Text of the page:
In In the Vineyard

Yesterday my friend Daniel Dycus recounted a conversation he had the other day with a certified sommelier. Daniel told this fellow he thought grape clone was at least as important as site in determining the characteristics of a wine. The somm told Daniel that he would “sound like an idiot if he said that to someone who knows anything about wine.” Well, Daniel was not sounding like an idiot, because this somm doesn’t know diddly about clones, at the very least.

Simply put, in my experience, clone often trumps site—especially when it comes to Pinot Noir. For example we recently had the experience of moving cuttings from a vineyard in Napa Valley (near Coombsville) to our vineyard in Sonoma Valley (near Santa Rosa). Different soil, different climate, different rootstock, different vine spacing, different trellising, different farming—and yet the wine we have made from this block is recognizably more similar to the wine we made from the older Coombsville site than it is to the wine we make from the Dijon clones of Pinot grown at our site. For that matter, there are reproducible differences between the wines we make from the Dijon clones we grow at our site, differences that I recognize in wines made from the same clones grown at other sites.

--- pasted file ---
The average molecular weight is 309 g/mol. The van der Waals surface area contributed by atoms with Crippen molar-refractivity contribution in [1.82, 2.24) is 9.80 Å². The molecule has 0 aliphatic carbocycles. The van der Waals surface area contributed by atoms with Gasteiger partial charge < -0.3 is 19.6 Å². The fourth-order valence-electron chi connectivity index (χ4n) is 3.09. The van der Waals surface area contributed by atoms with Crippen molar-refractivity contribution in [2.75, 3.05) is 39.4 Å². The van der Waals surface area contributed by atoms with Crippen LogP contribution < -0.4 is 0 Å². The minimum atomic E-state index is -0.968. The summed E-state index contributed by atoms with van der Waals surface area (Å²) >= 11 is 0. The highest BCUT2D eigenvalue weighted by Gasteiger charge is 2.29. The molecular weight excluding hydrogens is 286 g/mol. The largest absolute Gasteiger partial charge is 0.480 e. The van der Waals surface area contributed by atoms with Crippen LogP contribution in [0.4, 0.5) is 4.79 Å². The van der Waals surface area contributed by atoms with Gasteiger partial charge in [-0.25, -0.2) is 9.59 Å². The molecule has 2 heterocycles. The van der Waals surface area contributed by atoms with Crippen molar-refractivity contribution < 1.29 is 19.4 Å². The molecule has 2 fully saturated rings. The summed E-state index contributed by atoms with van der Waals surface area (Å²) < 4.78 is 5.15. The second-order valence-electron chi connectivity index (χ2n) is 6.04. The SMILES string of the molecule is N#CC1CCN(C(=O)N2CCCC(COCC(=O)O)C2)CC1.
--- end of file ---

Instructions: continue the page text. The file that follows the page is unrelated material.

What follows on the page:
That Daniel’s somm friend gets it so wrong is emblematic of a larger issue: a total misconstruction by the supposed cognoscenti of what is meant by terroir. This somm along with scads and scads of other “experts” has been taught that terroir is all about location, location, location. It’s not, and never has been, even in Burgundy.

John Kelly is the owner and winemaker of Westwood Wines, Sonoma California. This blog was originally published on his blog: “notes from the winemaker” on the 12 November 2012.

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